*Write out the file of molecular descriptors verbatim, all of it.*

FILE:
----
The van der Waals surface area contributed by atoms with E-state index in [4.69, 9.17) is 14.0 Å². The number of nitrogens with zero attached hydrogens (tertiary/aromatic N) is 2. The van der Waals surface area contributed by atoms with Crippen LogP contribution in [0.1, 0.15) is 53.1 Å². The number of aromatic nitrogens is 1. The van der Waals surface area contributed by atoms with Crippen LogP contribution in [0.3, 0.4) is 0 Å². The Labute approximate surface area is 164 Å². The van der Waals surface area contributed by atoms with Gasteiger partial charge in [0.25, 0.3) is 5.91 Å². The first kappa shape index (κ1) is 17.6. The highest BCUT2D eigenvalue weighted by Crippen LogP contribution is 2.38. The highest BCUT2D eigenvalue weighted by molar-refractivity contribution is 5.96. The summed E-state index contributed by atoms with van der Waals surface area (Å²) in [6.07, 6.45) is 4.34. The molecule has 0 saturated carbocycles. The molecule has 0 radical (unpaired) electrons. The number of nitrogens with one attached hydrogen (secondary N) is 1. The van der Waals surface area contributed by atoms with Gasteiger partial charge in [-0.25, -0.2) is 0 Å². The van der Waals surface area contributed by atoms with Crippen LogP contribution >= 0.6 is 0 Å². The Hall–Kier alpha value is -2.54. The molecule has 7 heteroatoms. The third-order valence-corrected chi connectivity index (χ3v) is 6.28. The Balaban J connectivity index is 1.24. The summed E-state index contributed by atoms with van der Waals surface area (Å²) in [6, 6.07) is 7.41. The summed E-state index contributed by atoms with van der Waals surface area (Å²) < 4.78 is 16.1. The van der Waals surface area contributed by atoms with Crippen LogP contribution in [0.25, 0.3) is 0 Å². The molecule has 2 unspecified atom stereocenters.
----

The van der Waals surface area contributed by atoms with E-state index in [4.69, 9.17) is 14.0 Å². The number of nitrogens with zero attached hydrogens (tertiary/aromatic N) is 2. The van der Waals surface area contributed by atoms with Crippen LogP contribution in [0.1, 0.15) is 53.1 Å². The number of aromatic nitrogens is 1. The van der Waals surface area contributed by atoms with Crippen LogP contribution in [0.3, 0.4) is 0 Å². The Labute approximate surface area is 164 Å². The van der Waals surface area contributed by atoms with Gasteiger partial charge in [0.25, 0.3) is 5.91 Å². The first kappa shape index (κ1) is 17.6. The highest BCUT2D eigenvalue weighted by Crippen LogP contribution is 2.38. The highest BCUT2D eigenvalue weighted by molar-refractivity contribution is 5.96. The summed E-state index contributed by atoms with van der Waals surface area (Å²) in [6.07, 6.45) is 4.34. The molecule has 0 saturated carbocycles. The molecule has 0 radical (unpaired) electrons. The number of nitrogens with one attached hydrogen (secondary N) is 1. The van der Waals surface area contributed by atoms with Gasteiger partial charge in [-0.25, -0.2) is 0 Å². The van der Waals surface area contributed by atoms with Crippen LogP contribution >= 0.6 is 0 Å². The Hall–Kier alpha value is -2.54. The molecule has 7 heteroatoms. The third-order valence-corrected chi connectivity index (χ3v) is 6.28. The Balaban J connectivity index is 1.24. The summed E-state index contributed by atoms with van der Waals surface area (Å²) in [6, 6.07) is 7.41. The summed E-state index contributed by atoms with van der Waals surface area (Å²) < 4.78 is 16.1. The van der Waals surface area contributed by atoms with Crippen LogP contribution in [0.25, 0.3) is 0 Å². The molecule has 2 unspecified atom stereocenters.